When we get to Shaye, what is his goal in killing the scientists, and what does Jaylie discover that changes her mind after reconnecting with him? If this is information that can’t be shared in the query, maybe you could frame it differently—for instance, when the scientists who could help her are murdered, Jaylie’s hunt for the killer reveals secrets about her powers…

 Overall, I think focusing on the specific details of who Jaylie is, what she wants, why she wants it, and what’s standing in her way could help strengthen what’s already an intriguing query. Thanks for sharing it with me and the Pitch Wars community!]

I’m a freelance Japanese manga and anime translator. My previous manuscript won PitProm 2019. One of my short stories was a quarter-finalist in the 2017 ScreenCraft Cinematic Short Story Contest and ranked #4 on Coverfly’s Red List for the month of January 2018. I’m an active participant in Inked Voices and Free Expressions workshops. In my spare time, I like to ride horses and hope they don’t send me to the hospital. (Again.) [This is a great bio paragraph!]

First page:

Nothing brightens a day like a funeral. [This is a nice opening line. It does a great job of juxtaposing two seemingly contrary concepts and has me wanting to read more.]

It’s the fifth one I’ll see this month. Everyone on my block of the city is required to attend. Compass orders. I get the 8:00 A.M. service, so says my HALO notification—the last service before they take the body. Lucky me. But just because I have to attend doesn’t mean I’ll let Compass control what I do once I’m there. When funerals happen, I perform my own ritual. [This paragraph coveys a lot about the world, but it feels a little bit telling more than showing to me for the first page. Could you maybe show us her getting the notification, and then show us her ritual in the scene that follows?]

I push through the crowd that gathers inside the circle of glass columns. Metal coils wrap around each one and extend to the glass underfoot in a swirl of silver. I step over the lines, watching my shadow on the white marble beneath the glass. Light refracts from the columns with rainbow-tinted clarity. A wall of hedges and cherry blossom trees enclose the entirety of the Indigo Memorial—a miniature paradise within a fast-moving city. [This paragraph is really effective for me. You’ve set the scene with just the right amount of description, and you’ve done it by having Jaylie interact with the space. I actually wonder if this could be the second paragraph, right after the opening line—that way you would drop us right into the scene.]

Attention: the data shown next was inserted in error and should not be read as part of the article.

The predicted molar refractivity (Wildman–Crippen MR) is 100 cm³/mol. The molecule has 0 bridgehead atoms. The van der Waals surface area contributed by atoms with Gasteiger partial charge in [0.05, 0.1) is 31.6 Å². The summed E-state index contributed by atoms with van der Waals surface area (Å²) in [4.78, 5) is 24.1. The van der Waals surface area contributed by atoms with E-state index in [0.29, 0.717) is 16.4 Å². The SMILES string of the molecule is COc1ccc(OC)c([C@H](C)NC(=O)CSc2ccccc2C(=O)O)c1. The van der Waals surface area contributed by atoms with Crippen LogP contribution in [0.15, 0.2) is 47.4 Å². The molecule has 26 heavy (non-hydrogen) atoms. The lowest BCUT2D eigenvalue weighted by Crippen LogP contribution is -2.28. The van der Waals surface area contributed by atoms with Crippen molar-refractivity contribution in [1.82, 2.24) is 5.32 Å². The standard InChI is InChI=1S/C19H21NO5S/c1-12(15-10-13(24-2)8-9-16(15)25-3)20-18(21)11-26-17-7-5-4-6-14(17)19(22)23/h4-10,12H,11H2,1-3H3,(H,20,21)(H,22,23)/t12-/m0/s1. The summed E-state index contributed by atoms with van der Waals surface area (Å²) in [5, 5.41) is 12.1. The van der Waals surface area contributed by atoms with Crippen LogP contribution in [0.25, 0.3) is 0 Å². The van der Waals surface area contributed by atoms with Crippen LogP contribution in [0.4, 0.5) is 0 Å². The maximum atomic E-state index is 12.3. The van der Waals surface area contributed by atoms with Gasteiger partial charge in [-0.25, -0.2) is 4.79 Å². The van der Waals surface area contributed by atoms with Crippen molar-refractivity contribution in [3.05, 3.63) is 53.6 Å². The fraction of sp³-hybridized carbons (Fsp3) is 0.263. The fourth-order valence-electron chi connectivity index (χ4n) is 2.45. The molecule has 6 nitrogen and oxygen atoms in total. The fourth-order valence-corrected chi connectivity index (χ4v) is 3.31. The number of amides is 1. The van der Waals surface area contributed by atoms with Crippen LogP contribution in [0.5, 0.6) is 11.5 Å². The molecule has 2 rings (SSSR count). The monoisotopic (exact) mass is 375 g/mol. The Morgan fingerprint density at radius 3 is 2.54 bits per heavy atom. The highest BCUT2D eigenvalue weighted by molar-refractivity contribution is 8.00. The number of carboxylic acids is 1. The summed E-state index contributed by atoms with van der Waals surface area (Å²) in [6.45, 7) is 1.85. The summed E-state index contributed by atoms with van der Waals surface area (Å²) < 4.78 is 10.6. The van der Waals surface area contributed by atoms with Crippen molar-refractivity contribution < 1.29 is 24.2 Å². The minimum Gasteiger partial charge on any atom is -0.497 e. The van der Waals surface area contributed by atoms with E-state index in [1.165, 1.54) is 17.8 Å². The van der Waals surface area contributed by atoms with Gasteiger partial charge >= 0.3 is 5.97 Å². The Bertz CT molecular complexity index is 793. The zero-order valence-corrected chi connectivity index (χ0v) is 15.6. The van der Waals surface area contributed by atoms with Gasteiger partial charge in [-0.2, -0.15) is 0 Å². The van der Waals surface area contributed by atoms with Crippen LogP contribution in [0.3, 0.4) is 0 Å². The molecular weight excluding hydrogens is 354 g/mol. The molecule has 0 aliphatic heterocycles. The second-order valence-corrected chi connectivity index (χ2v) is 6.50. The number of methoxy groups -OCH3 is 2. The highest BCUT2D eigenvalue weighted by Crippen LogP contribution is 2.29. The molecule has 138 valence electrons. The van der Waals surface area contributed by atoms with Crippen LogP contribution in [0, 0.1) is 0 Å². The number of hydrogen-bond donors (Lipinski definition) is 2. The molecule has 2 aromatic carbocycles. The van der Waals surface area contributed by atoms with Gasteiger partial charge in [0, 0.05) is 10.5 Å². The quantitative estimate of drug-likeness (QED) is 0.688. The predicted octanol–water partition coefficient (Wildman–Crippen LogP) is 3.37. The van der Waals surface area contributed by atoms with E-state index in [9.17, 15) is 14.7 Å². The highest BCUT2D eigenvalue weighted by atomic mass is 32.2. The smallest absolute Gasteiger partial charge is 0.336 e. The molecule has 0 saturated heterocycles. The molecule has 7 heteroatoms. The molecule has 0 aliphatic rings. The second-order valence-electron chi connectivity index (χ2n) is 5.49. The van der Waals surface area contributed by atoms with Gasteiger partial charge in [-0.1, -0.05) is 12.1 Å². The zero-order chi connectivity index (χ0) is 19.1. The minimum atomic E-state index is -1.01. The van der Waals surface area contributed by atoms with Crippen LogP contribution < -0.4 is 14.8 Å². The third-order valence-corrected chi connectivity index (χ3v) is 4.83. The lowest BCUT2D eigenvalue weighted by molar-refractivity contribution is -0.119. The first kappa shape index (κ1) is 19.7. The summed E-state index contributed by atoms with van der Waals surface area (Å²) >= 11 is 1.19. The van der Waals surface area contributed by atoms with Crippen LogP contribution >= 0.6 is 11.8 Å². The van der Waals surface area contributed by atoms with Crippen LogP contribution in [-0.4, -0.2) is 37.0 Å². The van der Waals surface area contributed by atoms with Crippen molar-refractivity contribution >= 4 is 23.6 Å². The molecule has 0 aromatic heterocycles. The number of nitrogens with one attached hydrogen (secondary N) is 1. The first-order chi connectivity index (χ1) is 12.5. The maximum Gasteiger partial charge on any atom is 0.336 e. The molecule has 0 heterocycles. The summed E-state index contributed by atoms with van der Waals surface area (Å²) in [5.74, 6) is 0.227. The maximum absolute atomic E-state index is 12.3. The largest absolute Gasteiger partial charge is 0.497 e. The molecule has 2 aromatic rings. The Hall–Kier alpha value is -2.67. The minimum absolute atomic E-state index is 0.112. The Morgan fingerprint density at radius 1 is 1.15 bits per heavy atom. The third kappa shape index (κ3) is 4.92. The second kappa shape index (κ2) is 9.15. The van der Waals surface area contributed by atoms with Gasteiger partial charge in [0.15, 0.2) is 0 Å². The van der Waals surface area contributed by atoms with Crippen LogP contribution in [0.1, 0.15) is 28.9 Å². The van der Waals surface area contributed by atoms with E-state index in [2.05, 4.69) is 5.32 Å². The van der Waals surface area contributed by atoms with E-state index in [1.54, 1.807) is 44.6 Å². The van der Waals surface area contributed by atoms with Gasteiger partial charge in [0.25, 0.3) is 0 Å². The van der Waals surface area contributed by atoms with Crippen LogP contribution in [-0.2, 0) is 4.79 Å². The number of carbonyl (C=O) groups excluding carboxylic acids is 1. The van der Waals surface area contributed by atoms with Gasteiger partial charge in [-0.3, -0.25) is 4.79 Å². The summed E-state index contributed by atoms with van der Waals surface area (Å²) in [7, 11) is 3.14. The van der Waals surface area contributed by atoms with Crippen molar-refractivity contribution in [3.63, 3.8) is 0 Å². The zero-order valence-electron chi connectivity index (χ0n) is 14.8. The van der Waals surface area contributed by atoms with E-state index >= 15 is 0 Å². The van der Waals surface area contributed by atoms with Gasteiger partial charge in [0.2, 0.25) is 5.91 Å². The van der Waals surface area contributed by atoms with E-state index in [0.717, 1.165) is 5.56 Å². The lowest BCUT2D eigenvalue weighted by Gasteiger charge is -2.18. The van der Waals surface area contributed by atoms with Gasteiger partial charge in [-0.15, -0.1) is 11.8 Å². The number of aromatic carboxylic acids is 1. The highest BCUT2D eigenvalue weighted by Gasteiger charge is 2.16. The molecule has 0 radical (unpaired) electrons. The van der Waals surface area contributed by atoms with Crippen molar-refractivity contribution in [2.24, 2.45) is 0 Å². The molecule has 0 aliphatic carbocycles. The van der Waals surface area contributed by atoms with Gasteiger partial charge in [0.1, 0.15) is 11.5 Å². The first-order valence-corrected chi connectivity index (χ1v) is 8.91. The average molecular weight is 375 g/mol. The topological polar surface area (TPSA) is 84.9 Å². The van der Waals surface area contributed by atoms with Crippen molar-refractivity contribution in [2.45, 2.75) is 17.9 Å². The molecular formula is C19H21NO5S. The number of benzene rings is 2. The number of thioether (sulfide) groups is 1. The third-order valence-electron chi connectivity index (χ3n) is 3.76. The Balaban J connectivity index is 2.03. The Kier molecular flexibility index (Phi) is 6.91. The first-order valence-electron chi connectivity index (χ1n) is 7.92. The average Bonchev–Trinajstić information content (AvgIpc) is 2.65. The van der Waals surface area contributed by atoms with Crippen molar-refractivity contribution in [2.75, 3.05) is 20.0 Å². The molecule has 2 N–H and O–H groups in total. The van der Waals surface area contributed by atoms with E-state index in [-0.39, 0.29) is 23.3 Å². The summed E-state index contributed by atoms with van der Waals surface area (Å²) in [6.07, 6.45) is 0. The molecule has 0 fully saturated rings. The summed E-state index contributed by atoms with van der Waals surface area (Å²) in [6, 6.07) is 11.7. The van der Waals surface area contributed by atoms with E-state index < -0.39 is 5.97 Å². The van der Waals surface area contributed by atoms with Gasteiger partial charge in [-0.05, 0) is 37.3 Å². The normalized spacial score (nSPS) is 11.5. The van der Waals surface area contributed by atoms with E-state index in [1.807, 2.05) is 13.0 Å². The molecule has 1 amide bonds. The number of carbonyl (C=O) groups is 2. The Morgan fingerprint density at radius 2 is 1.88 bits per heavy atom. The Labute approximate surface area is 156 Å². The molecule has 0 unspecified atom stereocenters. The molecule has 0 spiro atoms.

And it’s suffocating.

Compass erected Indigo Memorials all over the city. [<- Again, the second two sentences do a great job of actively describing the scene. I wonder if you could cut this first one?] Pretty picture as they paint, these structures can’t hide the dirty factory walls and apartment buildings that loom from all sides. Monorail tracks crisscross overhead, beneath the “safety” of Dome 1.

I hate the domes. I hate the way I shudder in cold sweat every time I look up and see rafters instead of sky, hallucinating cracks that run through the hexagonal slabs of masonite. I don’t want to die entombed in one of humankind’s last Sanctuaries, like a bee in a smashed hive. I don’t want to die like Maddie. [Okay, this is really great. I love how you’re giving us hints of information that make me want to keep reading to find out how Maddie died and what a collapse means in this world.]

I survived one collapse. I won’t survive another.

As the crowd thickens, I search people’s hands one by one. Callouses, broken nails, and grime-stained fingertips of factory employees, mechanics, and construction workers. Not what I’m looking for… There. The woman with the stringy bun of gray-streaked hair. Purple crystals freeze her fingers at grotesque angles and extend all the way up to her elbow. From there, silver threads carve through her bicep like veins of mercury. Her skin swells around the threads as if infected.

[Overall this is a really effective first page for me. The writing is strong, as is the world building. My main suggestions here would be reducing any telling as much as possible and allowing Jaylie’s interaction with the scene to show us those things. Well done! Again, thanks for sharing your work with me and the Pitch Wars community!]

Thank you, Laurie, for the critique! We are showcasing three mentor critiques each day leading up to the Pitch Wars 2020 submission window, so make sure to read the other two critiques for today and come back tomorrow for more.